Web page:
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European Garden Spider

From
Wikipedia, the free encyclopedia
(Redirected from Garden Spider)
The European garden spider (Araneus diadematus, cross spider) is a very common and well-known orb-weaver spider in Western Europe. Araneus diadematus also lives in parts of North America, in a range extending from New England and the Southeast to the Northwestern United States and adjacent parts of Canada.













Individual spiders' colouring can range from extremely light yellow to very dark gray, but all european garden spiders have mottled markings across the back with five or more large white dots forming a cross.

It is
hard to provoke a garden spider to bite - if it does, the bite is slightly unpleasant and utterly harmless.
The orb-weaver spiders (family Araneidae) are the builders of spiral wheel-shaped webs often found in gardens, fields and forests. The family is a large one, including over 2800 species in over 160 genera worldwide, making it the third largest family of spiders known (behind Salticidae and Linyphiidae). The oldest known orb-weaving spider is Mesozygiella dunlopi, with specimens in amber dating from the Early Cretaceous.

Generally, orb-weaving spiders are three-clawed builders of flat webs with sticky spiral capture silk. The building of a web is an engineering feat, begun when the spider floats a line on the wind to another surface. The spider secures the line and then drops another line from the center, making a "Y". The rest of the scaffolding follows with many radii of non-sticky silk being constructed before a final spiral of sticky capture silk. The third claw is used to walk on the non-sticky part of the web. Characteristically, the prey insect that blunders into the sticky lines is stunned by a quick bite and then wrapped in silk. If the prey is a venomous insect, such as a wasp, wrapping may precede biting.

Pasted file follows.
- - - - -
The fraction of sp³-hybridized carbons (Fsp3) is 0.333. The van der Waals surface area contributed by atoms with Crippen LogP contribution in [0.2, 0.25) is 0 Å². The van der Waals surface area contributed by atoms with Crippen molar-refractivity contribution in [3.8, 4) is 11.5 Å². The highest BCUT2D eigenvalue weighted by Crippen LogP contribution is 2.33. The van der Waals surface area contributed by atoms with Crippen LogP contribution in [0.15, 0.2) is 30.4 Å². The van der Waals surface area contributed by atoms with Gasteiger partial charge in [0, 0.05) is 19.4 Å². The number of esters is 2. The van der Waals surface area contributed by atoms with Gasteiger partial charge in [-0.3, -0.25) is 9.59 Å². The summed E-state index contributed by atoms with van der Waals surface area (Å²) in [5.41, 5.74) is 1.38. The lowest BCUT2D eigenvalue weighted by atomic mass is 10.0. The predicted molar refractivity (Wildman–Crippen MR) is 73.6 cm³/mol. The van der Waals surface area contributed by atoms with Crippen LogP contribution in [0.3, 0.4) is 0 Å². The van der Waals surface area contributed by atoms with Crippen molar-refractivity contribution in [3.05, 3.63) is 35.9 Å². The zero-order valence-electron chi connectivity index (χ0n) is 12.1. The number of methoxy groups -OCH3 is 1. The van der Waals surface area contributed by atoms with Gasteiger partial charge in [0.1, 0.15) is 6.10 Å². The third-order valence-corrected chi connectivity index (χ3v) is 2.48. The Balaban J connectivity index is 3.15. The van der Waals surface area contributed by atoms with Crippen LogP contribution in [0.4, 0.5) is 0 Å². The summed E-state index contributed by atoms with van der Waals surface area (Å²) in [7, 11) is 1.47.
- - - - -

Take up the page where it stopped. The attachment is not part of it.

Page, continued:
A female marbled orb weaver (Araneus marmoreus)Some "orb-weavers" do not build webs at all. Members of the genera Mastophora in the Americas and Dicrostichus in Australia produce sticky globules, which contain a pheromone analog. The globule is hung from a silken thread dangled by the spider from its front legs. The pheromone analog attracts male moths of only a few species. These get stuck on the globule and are reeled in to be eaten. Interestingly, both types of "bolas" spiders are highly camouflaged and difficult to locate.

The spiny orb-weaving spiders in the genera Gasteracantha and Micrathena look like plant seeds or thorns hanging in their orb-webs. Some species of Gasteracantha have very long horn-like spines protruding from their abdomens.

One feature of the webs of some orb-weavers is the stabilimentum, a crisscross band of silk through the center of the web. It is found in a number of genera, but Argiope, which includes the common garden spider of Europe as well as the yellow and banded garden spiders of North America, is a prime example. The band has been hypothesized to be a lure for prey, a marker to warn birds away from the web and a camouflage for the spider when it sits in the center of the web.

Most arachnid webs are vertical and the spiders usually hang with their head downward. A few webs, such as those of orb-weaver in the genus Metepiera have the orb hidden within a tangled space of web. Some Metepiera are semi-social and live in communal webs. In Mexico such communal webs have been cut out of trees or bushes and used for living fly paper.
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